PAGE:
Christmas is another one that has a great idea, but doesn’t really hit full potential. Seth Green does well as a man who goes too far for his kid’s Christmas presents, bringing home a virtual reality headset that ends up being a bit of a nightmare. Writer and director Scott Stewart (Priest, Legion) does well with his POV techno-horror but when the final shock is pulled out, the film feels far less fun than it could have been.
New Year’s Eve is a great simplistic end to the film, and an impressive first short film from Adam Egypt Mortimer after his debut film Some Kind of Hate. Lorenza Izzo (The Green Inferno, Knock Knock) is a fantastic strong-headed performer as always, Andrew Bowen is grotesque as Hell as a murderous loner, and the whole thing looks like an easy sell for a feature with Izzo in the lead. Mortimer knows how to freak an audience out and uses every trick in the book to distract us until the twist shows New Year’s Eve has a nice little genre-commentary going on behind its stalker-victim façade.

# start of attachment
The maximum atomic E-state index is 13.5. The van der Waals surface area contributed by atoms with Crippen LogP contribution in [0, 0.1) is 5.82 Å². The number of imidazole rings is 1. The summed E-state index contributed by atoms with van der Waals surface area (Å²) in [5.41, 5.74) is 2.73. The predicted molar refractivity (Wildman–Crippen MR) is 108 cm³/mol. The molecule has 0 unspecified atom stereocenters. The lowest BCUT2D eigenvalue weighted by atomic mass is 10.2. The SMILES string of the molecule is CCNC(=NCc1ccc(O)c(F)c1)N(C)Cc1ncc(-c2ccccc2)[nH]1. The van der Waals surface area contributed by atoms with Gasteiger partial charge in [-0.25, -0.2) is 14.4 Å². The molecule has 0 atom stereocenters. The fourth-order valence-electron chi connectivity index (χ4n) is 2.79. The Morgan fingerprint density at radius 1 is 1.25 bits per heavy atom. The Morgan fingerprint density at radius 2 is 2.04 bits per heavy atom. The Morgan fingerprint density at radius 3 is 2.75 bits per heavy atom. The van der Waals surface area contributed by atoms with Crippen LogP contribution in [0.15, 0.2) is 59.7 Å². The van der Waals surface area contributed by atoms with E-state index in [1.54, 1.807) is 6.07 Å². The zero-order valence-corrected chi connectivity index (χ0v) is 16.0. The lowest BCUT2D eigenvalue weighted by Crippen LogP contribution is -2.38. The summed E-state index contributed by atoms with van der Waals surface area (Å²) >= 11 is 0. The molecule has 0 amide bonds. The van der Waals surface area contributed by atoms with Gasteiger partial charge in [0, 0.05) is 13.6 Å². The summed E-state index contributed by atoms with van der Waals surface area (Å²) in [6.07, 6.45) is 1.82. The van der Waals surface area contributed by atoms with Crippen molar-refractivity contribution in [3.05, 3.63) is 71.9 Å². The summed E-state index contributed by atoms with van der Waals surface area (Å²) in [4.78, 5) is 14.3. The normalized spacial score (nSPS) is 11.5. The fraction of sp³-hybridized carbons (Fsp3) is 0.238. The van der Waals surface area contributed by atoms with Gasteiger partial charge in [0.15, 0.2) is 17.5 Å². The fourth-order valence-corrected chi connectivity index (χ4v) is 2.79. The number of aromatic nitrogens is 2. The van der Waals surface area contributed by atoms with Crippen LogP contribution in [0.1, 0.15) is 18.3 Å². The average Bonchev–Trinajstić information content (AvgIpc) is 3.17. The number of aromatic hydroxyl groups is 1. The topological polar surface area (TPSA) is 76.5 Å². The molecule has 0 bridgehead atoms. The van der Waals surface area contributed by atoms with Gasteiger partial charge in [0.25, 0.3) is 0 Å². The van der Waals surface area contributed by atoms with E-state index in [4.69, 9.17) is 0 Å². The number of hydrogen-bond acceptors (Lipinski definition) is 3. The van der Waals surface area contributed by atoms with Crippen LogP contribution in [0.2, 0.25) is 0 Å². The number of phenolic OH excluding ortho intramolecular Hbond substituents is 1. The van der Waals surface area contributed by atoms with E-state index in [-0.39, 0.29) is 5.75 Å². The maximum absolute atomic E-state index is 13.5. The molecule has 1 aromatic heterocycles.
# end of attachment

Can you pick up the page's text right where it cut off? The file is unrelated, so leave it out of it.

Overall, Holidays is a great collection of films from new and old genre stars with a distinctly modern edge. Sure the tone and sensibilities scream camp 80’s fun, but the stories, themes, and rampant use of technology make this a very 2016 anthology. When there are all kinds of hark-back ventures going around -to the point where the genre sometimes feels wholly nostalgic- that really means something. For all its vintage posters and retro moves, Holidays isn’t as old-school as you might expect. It’s an achievement built on debuts and follow-ups, although not quite as complete a cross-section as the ABCs of Death 2, it does go a long way to deliver something more than just a trip down memory lane.
Dirs. Anthony Scott Burns, Kevin Kolsch, Nicholas McCarthy, Adam Egypt Mortimer, Ellen Reid, Gary Shore, Kevin Smith, Sarah Adina Smith, Scott Stewart, Dennis Midmyer
Stars: Seth Green, Harley Quinn Smith, Lorenza Izzo, Ruth Bradley, Michael Gross, Harley Morenstein, Andrew Bowen